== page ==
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The doctor who charged $24m for breast cancer treatment is in trouble in UK

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Dr Susan Lim Mey Lee faces more trouble – this time in the United Kingdom (UK). The Singapore-based leading robotic-assisted surgeon, was taken to task by the Singapore Medical Council (SMC) in 2012 for charging $24 million for the coordination of breast cancer treatment over a 6 months period for the Queen of Brunei’s sister in the year 2007.
She took SMC to Court over the Council’s decision to penalise her with a fine of $10,000 and to suspend her for 3 years on 94 counts of ‘particularly serious’ misconduct.
Dr Lim disputed SMC’s decision and lodged an appeal in the High Court here. The Court rejected her appeal, describing the fees she charged as royalty as being ‘opportunistic and arbitrary’ and ‘grossly excessive’.
The SMC then wrote to its counterpart in the UK, General Medical Council (GMC), alerting it to the disciplinary findings against Dr Lim. She is also a member of GMC based in London.
A panel in GMC is now investigating the case. It takes issue that Dr Lim did not notify the UK Council about the findings in Singapore against her, and may strike the doctor off their register if they find her guilty. Doctors on GMC’s register are duty-bound to inform the medical body on such allegations of misconduct.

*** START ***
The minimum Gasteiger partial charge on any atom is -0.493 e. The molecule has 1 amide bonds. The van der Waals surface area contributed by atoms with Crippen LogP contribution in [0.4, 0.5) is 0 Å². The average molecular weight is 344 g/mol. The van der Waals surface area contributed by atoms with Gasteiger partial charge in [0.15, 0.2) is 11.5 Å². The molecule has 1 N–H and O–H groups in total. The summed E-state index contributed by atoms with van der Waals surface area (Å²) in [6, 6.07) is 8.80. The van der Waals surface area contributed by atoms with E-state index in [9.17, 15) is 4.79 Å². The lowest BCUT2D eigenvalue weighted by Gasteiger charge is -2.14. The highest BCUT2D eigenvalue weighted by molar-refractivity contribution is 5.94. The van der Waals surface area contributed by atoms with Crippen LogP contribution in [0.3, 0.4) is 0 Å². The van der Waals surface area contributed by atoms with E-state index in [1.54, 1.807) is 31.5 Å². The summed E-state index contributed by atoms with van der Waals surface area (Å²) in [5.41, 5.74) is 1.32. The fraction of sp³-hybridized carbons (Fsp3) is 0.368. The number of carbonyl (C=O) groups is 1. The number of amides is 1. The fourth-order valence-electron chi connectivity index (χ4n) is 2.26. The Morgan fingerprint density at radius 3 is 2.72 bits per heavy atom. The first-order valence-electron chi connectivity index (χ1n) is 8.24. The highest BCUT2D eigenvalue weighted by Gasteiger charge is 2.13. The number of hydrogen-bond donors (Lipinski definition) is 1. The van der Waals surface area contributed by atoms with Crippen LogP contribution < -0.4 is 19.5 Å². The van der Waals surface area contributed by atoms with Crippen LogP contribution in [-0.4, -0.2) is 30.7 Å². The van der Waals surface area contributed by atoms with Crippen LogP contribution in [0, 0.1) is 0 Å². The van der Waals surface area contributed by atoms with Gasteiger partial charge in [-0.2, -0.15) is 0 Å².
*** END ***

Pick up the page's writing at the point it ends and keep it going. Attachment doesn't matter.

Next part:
Dr Lim tried to block GMC’s investigation by applying to the Court in UK, arguing that the case happened in 2007, and that she had not realised she was obliged to keep the body informed about the disciplinary case in Singapore.
There is a term-limit for the investigations of such misconduct under GMC’s rule and Dr Lim contented that it was now too late for GMC to take any actions against her.
The judge in UK ruled against her challenge saying she was duty-bound to inform GMC of the findings against her, and that the time-limit applies from the time SMC found her guilty.
The judge’s dismissal of the case means that GMC can now continue their investigations against Dr Lim.
Dr Lim is also a stem-cell researcher and has the honour of performing the world’s first successful liver transplant in the year 1990.Follow us on Social Media

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